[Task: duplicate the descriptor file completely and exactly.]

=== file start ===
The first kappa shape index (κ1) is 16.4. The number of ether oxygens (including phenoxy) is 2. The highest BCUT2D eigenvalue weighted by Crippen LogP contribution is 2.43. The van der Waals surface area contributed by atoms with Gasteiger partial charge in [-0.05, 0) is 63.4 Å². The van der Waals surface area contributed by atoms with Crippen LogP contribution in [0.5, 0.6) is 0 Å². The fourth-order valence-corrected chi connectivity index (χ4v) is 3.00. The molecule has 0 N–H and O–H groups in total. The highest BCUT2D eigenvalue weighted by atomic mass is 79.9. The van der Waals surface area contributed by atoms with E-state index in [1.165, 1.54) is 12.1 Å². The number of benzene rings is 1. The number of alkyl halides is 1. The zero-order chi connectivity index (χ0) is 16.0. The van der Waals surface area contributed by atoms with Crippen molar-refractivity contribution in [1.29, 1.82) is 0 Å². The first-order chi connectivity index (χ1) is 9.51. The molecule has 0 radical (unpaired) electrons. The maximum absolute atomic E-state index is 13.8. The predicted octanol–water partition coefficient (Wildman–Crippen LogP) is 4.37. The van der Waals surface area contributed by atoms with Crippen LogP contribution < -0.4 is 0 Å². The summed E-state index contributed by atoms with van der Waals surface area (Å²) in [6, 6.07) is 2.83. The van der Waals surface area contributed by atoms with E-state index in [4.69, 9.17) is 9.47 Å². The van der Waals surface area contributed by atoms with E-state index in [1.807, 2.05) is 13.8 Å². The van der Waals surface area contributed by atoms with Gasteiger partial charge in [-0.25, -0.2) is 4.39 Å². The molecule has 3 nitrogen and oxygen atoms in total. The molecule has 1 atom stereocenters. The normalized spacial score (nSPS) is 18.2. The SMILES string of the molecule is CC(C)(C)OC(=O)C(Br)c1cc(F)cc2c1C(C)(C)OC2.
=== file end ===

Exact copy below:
The first kappa shape index (κ1) is 16.4. The number of ether oxygens (including phenoxy) is 2. The highest BCUT2D eigenvalue weighted by Crippen LogP contribution is 2.43. The van der Waals surface area contributed by atoms with Gasteiger partial charge in [-0.05, 0) is 63.4 Å². The van der Waals surface area contributed by atoms with Crippen LogP contribution in [0.5, 0.6) is 0 Å². The fourth-order valence-corrected chi connectivity index (χ4v) is 3.00. The molecule has 0 N–H and O–H groups in total. The highest BCUT2D eigenvalue weighted by atomic mass is 79.9. The van der Waals surface area contributed by atoms with E-state index in [1.165, 1.54) is 12.1 Å². The number of benzene rings is 1. The number of alkyl halides is 1. The zero-order chi connectivity index (χ0) is 16.0. The van der Waals surface area contributed by atoms with Crippen molar-refractivity contribution in [1.29, 1.82) is 0 Å². The first-order chi connectivity index (χ1) is 9.51. The molecule has 0 radical (unpaired) electrons. The maximum absolute atomic E-state index is 13.8. The predicted octanol–water partition coefficient (Wildman–Crippen LogP) is 4.37. The van der Waals surface area contributed by atoms with Crippen LogP contribution < -0.4 is 0 Å². The summed E-state index contributed by atoms with van der Waals surface area (Å²) in [6, 6.07) is 2.83. The van der Waals surface area contributed by atoms with E-state index in [4.69, 9.17) is 9.47 Å². The van der Waals surface area contributed by atoms with E-state index in [1.807, 2.05) is 13.8 Å². The van der Waals surface area contributed by atoms with Gasteiger partial charge in [-0.25, -0.2) is 4.39 Å². The molecule has 3 nitrogen and oxygen atoms in total. The molecule has 1 atom stereocenters. The normalized spacial score (nSPS) is 18.2. The SMILES string of the molecule is CC(C)(C)OC(=O)C(Br)c1cc(F)cc2c1C(C)(C)OC2.